im still typing in relatively ok grammar even in the ‘simple’ style
things are completely changed
grammar has no rules
do i ever type like this?
but it has a name,
ok, went too far in abstraction of writing styles, sorry, back to… what was it called? slim… mono… case? (honestly, i should just call it ‘lowercase’ because that’s pretty much what it is.) if we went any further, i’d be trying to communicate using binary or something. anyway. the reason this topic is even relevant on the mit blogs is because a) from here on out, i think the default ‘wryping’ style i write in moving forwards is this style right now. i say default because there are a lot of exceptions: for informational posts like my last post about course 6-3, i’ll be writing in standard. for more casual life/culture/boston stuff it’ll probably be this style. and b) writing in standard style has actually influenced my mit ‘writing block’ and helped deter me from producing anything on a regular frequency on the mit blogs. let me explain.
mit is a hard school. and even though i probably will do things worth blogging about from time to time, during the academic year, it’s all about catching up on work at some point in the middle of the semester and you’re so caught up going from moment to moment, deadline to deadline that you can’t really be forced to carefully craft a blog post about something memorable you did since that takes a lot of time and concentrated effort (and, i guess, prolonged System 2). if i didn’t put in any thought into posts, they’d probably just look like ‘did this for this class. then did this for that class. then, finally, did that for that other class.’ an argument could be made for whether or not that would actually be Useful Content, which in my opinion ultimately isn’t, but that could be interesting discussion.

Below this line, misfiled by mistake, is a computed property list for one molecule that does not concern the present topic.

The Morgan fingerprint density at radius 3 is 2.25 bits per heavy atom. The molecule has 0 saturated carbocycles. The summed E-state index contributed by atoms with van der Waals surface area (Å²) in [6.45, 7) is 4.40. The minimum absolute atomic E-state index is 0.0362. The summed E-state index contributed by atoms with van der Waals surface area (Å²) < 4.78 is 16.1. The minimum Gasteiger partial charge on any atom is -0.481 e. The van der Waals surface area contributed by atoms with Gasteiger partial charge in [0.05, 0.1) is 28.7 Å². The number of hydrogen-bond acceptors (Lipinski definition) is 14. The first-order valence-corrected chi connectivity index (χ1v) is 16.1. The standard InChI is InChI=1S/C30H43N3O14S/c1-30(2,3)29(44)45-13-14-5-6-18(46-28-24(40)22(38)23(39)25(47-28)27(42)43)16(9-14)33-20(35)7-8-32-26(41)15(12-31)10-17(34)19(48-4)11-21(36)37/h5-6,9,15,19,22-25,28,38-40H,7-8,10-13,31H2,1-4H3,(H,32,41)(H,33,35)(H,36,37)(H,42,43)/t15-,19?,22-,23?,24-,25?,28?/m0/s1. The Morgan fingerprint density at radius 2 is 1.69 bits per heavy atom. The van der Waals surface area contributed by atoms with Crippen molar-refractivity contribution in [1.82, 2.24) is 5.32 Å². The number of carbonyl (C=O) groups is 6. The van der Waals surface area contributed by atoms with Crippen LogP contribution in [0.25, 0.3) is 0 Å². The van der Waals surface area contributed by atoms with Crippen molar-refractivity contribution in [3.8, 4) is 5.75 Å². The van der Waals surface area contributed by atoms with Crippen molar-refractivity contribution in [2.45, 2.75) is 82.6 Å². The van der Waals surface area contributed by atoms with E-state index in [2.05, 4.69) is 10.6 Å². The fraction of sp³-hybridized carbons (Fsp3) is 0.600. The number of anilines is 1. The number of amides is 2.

i think part of what gave me blogger’s writing block (a small part, not the main reason) might be that when i blog and when i blog only, i’m using a standard style. (ok, i’m lying a little, CI-H classes also strived for good punctuation) it’s something as simple as not using the shift button, but that little change in my typing quirk and i feel like i produce writing a lot more easily, more smoothly, and more creatively. it’s weird, but it works.
now that i think about it, allan k. ’17’s writing style on the blogs came to mind, and i was curious so i checked, and allan also uses this thing i’m calling monocase. allan actually has a more aggressive version of monocase and literally does not use the shift button at all, which i can respect. if capital letters do exist, it’s because they’re block capitals (a la capslock). i guess ‘monocase’ as a name is actually a pretty good name after all, because it acknowledges the ‘all caps XOR all lowercase for a given word’ principle. (btw if you’re reading this i’m sorry for stalking your blogs for ten minutes ;;)
anyway, those were a lot of thoughts. we’ll see how this goes. feel free to send thoughts of your own!